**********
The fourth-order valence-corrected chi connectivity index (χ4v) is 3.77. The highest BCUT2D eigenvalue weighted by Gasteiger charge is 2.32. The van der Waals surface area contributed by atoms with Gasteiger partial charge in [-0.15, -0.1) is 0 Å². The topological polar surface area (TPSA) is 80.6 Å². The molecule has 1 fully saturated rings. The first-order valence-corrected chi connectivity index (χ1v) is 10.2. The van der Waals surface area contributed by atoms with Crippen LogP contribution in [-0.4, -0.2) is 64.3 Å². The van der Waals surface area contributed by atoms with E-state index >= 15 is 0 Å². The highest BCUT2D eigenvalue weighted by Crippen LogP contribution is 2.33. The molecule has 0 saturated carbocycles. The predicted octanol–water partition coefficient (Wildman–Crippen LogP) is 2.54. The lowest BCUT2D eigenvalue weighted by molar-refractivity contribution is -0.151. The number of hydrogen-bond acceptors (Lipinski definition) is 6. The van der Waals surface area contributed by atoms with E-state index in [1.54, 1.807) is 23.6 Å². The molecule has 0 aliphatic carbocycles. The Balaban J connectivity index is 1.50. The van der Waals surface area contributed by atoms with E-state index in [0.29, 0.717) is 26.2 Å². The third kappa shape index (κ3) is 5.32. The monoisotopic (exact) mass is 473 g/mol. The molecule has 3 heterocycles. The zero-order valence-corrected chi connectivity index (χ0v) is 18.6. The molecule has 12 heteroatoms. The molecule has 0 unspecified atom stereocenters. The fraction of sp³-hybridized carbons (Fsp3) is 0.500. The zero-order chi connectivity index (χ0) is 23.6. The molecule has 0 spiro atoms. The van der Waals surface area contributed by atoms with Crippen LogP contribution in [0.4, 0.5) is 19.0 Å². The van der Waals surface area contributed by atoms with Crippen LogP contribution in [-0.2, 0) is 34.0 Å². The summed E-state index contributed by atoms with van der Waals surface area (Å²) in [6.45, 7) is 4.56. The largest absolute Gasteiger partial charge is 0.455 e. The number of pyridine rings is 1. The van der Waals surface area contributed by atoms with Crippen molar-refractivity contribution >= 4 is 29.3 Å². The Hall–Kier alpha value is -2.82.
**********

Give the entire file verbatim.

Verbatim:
The fourth-order valence-corrected chi connectivity index (χ4v) is 3.77. The highest BCUT2D eigenvalue weighted by Gasteiger charge is 2.32. The van der Waals surface area contributed by atoms with Gasteiger partial charge in [-0.15, -0.1) is 0 Å². The topological polar surface area (TPSA) is 80.6 Å². The molecule has 1 fully saturated rings. The first-order valence-corrected chi connectivity index (χ1v) is 10.2. The van der Waals surface area contributed by atoms with Crippen LogP contribution in [-0.4, -0.2) is 64.3 Å². The van der Waals surface area contributed by atoms with E-state index >= 15 is 0 Å². The highest BCUT2D eigenvalue weighted by Crippen LogP contribution is 2.33. The molecule has 0 saturated carbocycles. The predicted octanol–water partition coefficient (Wildman–Crippen LogP) is 2.54. The lowest BCUT2D eigenvalue weighted by molar-refractivity contribution is -0.151. The number of hydrogen-bond acceptors (Lipinski definition) is 6. The van der Waals surface area contributed by atoms with E-state index in [1.54, 1.807) is 23.6 Å². The molecule has 0 aliphatic carbocycles. The Balaban J connectivity index is 1.50. The van der Waals surface area contributed by atoms with E-state index in [0.29, 0.717) is 26.2 Å². The third kappa shape index (κ3) is 5.32. The monoisotopic (exact) mass is 473 g/mol. The molecule has 3 heterocycles. The zero-order valence-corrected chi connectivity index (χ0v) is 18.6. The molecule has 12 heteroatoms. The molecule has 0 unspecified atom stereocenters. The fraction of sp³-hybridized carbons (Fsp3) is 0.500. The zero-order chi connectivity index (χ0) is 23.6. The molecule has 0 spiro atoms. The van der Waals surface area contributed by atoms with Crippen LogP contribution in [0.4, 0.5) is 19.0 Å². The van der Waals surface area contributed by atoms with Crippen LogP contribution in [-0.2, 0) is 34.0 Å². The summed E-state index contributed by atoms with van der Waals surface area (Å²) in [6.45, 7) is 4.56. The largest absolute Gasteiger partial charge is 0.455 e. The number of pyridine rings is 1. The van der Waals surface area contributed by atoms with Crippen molar-refractivity contribution >= 4 is 29.3 Å². The Hall–Kier alpha value is -2.82.